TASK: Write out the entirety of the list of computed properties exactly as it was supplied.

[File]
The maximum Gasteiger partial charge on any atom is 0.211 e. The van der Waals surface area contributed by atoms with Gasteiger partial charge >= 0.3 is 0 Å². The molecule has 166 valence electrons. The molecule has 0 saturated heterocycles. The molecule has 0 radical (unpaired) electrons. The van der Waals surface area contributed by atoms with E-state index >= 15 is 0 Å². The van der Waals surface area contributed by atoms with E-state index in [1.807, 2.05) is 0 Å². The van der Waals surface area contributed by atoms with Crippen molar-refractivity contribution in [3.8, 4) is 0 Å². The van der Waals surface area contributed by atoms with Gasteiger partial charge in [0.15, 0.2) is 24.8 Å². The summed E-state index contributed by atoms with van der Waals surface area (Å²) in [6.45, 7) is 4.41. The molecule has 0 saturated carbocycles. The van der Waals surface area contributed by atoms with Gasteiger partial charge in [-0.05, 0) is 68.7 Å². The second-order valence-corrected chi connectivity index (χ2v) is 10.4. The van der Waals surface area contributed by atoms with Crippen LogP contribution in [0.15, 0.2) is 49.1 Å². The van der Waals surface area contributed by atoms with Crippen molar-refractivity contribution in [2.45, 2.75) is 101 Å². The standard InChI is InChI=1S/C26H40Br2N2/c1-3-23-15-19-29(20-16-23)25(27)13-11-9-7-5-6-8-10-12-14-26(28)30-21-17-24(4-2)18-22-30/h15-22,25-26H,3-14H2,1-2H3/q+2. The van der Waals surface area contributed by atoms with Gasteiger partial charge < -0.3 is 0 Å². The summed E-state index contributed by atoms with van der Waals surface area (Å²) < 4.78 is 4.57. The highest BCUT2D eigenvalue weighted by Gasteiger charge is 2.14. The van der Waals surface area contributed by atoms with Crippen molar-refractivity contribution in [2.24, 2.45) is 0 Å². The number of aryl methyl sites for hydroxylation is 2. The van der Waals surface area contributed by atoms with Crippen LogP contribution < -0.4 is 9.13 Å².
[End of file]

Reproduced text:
The maximum Gasteiger partial charge on any atom is 0.211 e. The van der Waals surface area contributed by atoms with Gasteiger partial charge >= 0.3 is 0 Å². The molecule has 166 valence electrons. The molecule has 0 saturated heterocycles. The molecule has 0 radical (unpaired) electrons. The van der Waals surface area contributed by atoms with E-state index >= 15 is 0 Å². The van der Waals surface area contributed by atoms with E-state index in [1.807, 2.05) is 0 Å². The van der Waals surface area contributed by atoms with Crippen molar-refractivity contribution in [3.8, 4) is 0 Å². The van der Waals surface area contributed by atoms with Gasteiger partial charge in [0.15, 0.2) is 24.8 Å². The summed E-state index contributed by atoms with van der Waals surface area (Å²) in [6.45, 7) is 4.41. The molecule has 0 saturated carbocycles. The van der Waals surface area contributed by atoms with Gasteiger partial charge in [-0.05, 0) is 68.7 Å². The second-order valence-corrected chi connectivity index (χ2v) is 10.4. The van der Waals surface area contributed by atoms with Crippen LogP contribution in [0.15, 0.2) is 49.1 Å². The van der Waals surface area contributed by atoms with Crippen molar-refractivity contribution in [2.45, 2.75) is 101 Å². The standard InChI is InChI=1S/C26H40Br2N2/c1-3-23-15-19-29(20-16-23)25(27)13-11-9-7-5-6-8-10-12-14-26(28)30-21-17-24(4-2)18-22-30/h15-22,25-26H,3-14H2,1-2H3/q+2. The van der Waals surface area contributed by atoms with Gasteiger partial charge < -0.3 is 0 Å². The summed E-state index contributed by atoms with van der Waals surface area (Å²) < 4.78 is 4.57. The highest BCUT2D eigenvalue weighted by Gasteiger charge is 2.14. The van der Waals surface area contributed by atoms with Crippen molar-refractivity contribution in [2.24, 2.45) is 0 Å². The number of aryl methyl sites for hydroxylation is 2. The van der Waals surface area contributed by atoms with Crippen LogP contribution < -0.4 is 9.13 Å².